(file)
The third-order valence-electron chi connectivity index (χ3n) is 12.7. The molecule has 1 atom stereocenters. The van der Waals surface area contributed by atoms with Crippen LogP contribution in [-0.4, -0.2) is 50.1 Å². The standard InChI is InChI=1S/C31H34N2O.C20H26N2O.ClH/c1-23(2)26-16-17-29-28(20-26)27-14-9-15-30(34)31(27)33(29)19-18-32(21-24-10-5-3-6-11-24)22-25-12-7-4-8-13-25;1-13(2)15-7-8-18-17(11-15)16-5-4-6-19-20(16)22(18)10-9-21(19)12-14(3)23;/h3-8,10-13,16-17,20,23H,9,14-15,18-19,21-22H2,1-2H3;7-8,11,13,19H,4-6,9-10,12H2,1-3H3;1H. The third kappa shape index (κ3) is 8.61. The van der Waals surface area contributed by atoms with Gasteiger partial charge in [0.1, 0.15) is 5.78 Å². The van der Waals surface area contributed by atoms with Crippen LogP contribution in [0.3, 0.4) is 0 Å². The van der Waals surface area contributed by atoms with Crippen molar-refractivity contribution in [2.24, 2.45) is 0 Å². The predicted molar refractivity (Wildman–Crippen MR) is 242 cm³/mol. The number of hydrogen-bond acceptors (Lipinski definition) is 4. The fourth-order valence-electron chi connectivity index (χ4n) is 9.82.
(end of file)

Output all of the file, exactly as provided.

The third-order valence-electron chi connectivity index (χ3n) is 12.7. The molecule has 1 atom stereocenters. The van der Waals surface area contributed by atoms with Crippen LogP contribution in [-0.4, -0.2) is 50.1 Å². The standard InChI is InChI=1S/C31H34N2O.C20H26N2O.ClH/c1-23(2)26-16-17-29-28(20-26)27-14-9-15-30(34)31(27)33(29)19-18-32(21-24-10-5-3-6-11-24)22-25-12-7-4-8-13-25;1-13(2)15-7-8-18-17(11-15)16-5-4-6-19-20(16)22(18)10-9-21(19)12-14(3)23;/h3-8,10-13,16-17,20,23H,9,14-15,18-19,21-22H2,1-2H3;7-8,11,13,19H,4-6,9-10,12H2,1-3H3;1H. The third kappa shape index (κ3) is 8.61. The van der Waals surface area contributed by atoms with Gasteiger partial charge in [0.1, 0.15) is 5.78 Å². The van der Waals surface area contributed by atoms with Crippen LogP contribution in [0.3, 0.4) is 0 Å². The van der Waals surface area contributed by atoms with Crippen molar-refractivity contribution in [2.24, 2.45) is 0 Å². The predicted molar refractivity (Wildman–Crippen MR) is 242 cm³/mol. The number of hydrogen-bond acceptors (Lipinski definition) is 4. The fourth-order valence-electron chi connectivity index (χ4n) is 9.82.